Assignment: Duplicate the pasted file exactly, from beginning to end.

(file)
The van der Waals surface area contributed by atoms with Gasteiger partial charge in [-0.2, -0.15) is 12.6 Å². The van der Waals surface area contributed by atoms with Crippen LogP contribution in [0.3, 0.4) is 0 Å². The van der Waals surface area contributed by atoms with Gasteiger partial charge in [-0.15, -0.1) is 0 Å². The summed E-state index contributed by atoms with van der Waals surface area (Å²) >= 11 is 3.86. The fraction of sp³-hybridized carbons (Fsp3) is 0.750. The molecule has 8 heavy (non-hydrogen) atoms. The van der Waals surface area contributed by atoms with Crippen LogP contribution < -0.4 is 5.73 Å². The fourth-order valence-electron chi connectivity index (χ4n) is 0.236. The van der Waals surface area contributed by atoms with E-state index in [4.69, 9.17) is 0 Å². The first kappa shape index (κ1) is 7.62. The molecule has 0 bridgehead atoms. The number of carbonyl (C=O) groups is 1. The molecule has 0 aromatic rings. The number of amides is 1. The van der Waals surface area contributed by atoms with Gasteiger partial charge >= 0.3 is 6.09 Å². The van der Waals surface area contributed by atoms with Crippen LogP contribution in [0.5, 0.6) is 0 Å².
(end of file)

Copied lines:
The van der Waals surface area contributed by atoms with Gasteiger partial charge in [-0.2, -0.15) is 12.6 Å². The van der Waals surface area contributed by atoms with Crippen LogP contribution in [0.3, 0.4) is 0 Å². The van der Waals surface area contributed by atoms with Gasteiger partial charge in [-0.15, -0.1) is 0 Å². The summed E-state index contributed by atoms with van der Waals surface area (Å²) >= 11 is 3.86. The fraction of sp³-hybridized carbons (Fsp3) is 0.750. The molecule has 8 heavy (non-hydrogen) atoms. The van der Waals surface area contributed by atoms with Crippen LogP contribution < -0.4 is 5.73 Å². The fourth-order valence-electron chi connectivity index (χ4n) is 0.236. The van der Waals surface area contributed by atoms with E-state index in [4.69, 9.17) is 0 Å². The first kappa shape index (κ1) is 7.62. The molecule has 0 bridgehead atoms. The number of carbonyl (C=O) groups is 1. The molecule has 0 aromatic rings. The number of amides is 1. The van der Waals surface area contributed by atoms with Gasteiger partial charge >= 0.3 is 6.09 Å². The van der Waals surface area contributed by atoms with Crippen LogP contribution in [0.5, 0.6) is 0 Å².